In my last post about the future of banking I mentioned that banks as well as FinTechs and technology companies like IBM and Hitachi are working a new technology called blockchain which is the technology behind Bitcoin.
A blockchain is a data structure that makes it possible to create a digital ledger of transactions and share it among a distributed network of computers or peers. It uses cryptography to allow each participant on the network to manipulate the ledger in a secure way without the need for a central authority. A consensus mechanism involving the entire network is used to validate a transaction rather than dependence on a central authority. All this work is still experimental but the value of the blockchain architecture in settling trades in financial services where it takes days to settle through a central clearing house could be dramatic. This could mean that the trades are settled much faster without the expense of clearing house fees.
Blockchain could also provide more transparency. J. Christopher Giancarlo, a commissioner of the Commodity Futures Trading Commission, was recently quoted in Fortune as saying: “If an accurate [blockchain] record of all of Lehman’s transactions had been available in 2008, then Lehman’s prudential regulators could have used data mining tools, smart contracts and other analytical applications to recognize anomalies, regulators could have reacted sooner to Lehman’s deteriorating creditworthiness.”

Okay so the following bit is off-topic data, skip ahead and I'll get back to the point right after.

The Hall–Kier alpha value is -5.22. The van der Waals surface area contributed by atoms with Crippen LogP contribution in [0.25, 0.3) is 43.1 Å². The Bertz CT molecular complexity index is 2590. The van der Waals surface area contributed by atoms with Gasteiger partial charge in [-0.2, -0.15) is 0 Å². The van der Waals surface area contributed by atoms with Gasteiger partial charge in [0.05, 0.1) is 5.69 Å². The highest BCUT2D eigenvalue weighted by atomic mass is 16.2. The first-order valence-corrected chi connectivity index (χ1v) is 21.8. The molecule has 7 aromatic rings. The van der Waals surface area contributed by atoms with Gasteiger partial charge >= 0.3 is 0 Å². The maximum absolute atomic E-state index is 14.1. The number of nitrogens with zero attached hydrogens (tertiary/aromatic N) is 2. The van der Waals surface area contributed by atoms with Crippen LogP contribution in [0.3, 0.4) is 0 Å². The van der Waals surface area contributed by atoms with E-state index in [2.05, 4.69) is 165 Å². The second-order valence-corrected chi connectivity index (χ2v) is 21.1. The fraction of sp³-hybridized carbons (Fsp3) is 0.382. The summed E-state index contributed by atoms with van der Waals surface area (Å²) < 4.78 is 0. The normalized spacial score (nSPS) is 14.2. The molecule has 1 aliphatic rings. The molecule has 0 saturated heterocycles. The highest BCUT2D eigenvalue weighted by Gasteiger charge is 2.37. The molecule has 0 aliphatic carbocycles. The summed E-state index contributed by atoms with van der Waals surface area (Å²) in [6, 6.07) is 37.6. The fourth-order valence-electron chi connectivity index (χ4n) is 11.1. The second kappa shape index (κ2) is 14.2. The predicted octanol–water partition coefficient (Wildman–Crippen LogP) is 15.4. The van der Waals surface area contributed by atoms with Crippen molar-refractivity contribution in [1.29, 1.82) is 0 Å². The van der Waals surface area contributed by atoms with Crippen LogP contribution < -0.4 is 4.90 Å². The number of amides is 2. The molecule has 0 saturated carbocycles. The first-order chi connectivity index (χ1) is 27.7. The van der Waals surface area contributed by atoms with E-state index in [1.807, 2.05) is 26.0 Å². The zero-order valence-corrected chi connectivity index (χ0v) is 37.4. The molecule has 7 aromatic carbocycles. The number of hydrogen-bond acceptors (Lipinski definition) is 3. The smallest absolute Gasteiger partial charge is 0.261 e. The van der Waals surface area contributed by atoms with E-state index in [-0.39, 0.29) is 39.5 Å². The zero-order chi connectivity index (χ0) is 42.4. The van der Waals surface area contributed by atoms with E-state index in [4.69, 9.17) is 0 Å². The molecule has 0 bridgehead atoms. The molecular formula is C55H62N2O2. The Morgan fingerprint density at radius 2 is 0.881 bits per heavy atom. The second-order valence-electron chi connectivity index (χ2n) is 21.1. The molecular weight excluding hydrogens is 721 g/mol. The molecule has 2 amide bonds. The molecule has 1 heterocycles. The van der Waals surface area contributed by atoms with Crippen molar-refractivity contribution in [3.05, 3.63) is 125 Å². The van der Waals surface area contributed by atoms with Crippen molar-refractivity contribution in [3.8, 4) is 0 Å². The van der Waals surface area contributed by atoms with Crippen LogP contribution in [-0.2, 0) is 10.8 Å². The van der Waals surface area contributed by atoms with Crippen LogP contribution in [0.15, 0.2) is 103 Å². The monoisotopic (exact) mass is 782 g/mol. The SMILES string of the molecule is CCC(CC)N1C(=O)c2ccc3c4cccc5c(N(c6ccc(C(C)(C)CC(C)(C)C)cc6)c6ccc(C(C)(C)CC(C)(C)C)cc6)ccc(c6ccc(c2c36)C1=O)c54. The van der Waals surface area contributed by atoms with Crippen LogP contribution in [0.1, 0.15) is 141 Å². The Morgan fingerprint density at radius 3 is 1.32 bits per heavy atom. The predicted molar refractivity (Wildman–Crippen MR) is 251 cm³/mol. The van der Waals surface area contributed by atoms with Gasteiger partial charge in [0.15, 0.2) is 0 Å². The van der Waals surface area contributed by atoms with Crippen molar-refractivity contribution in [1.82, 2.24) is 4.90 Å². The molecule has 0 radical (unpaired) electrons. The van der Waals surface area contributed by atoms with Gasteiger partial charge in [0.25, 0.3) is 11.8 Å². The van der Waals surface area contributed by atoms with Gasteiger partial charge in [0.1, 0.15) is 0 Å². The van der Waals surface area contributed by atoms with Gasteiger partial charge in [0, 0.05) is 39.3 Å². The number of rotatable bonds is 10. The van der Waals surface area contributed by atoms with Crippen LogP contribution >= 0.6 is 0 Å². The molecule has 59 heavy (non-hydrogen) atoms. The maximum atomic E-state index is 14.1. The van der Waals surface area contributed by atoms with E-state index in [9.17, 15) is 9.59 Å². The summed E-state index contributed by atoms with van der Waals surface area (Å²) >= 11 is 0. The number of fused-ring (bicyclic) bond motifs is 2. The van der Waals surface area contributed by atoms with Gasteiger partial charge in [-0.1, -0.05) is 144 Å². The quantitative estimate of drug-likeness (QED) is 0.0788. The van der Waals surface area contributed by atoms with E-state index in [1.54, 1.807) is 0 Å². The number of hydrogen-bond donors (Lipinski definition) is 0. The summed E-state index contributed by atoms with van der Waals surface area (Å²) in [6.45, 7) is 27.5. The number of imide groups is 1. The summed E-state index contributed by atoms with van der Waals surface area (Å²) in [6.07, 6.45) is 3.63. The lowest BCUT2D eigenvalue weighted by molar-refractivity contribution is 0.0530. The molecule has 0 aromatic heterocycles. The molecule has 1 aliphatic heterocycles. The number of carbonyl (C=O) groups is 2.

Blockchains are the hottest new technology in the VC and crowd funding space, and its not just for Financial services. The first Blockchain conference was held in San Francisco the beginning of March this year and drew speakers from IBM, Intel, Microsoft and PWC. As well as a number of blockchain startups. Besides, use in digital currencies, the technology can be used for peer to peer, payments, digital asset transfers, file sharing, digital signed documents, smart contracts, and more without the need for a central clearing house or central database.
Last December, the Linux Foundation, the trade association that oversees the development of the open-source Linux operating system announced the Hyperledger project in an attempt to unite key stakeholders seeking to leverage the emerging blockchain technology. The thinking is that there will not be one blockchain implementation, but a number of implementations and the focus of this group is to enable them to interoperate and work together. Hitachi is represented on the Hyperledger Technical Steering Committee by Satoshi Oshima, who is the leader of Hitachi’s block chain and distributed ledger research team.
Karl Kohlmoos, a member of Hitachi Data Systems’ Global Office of Technology and Planning, gives us some initial perspectives on blockchains in our Innovation Center on our community website. He explains what it is and some use cases as well as some challenges.
Given Marc Andressens’ history of success, his claim about the importance of blockchain should not be taken lightly.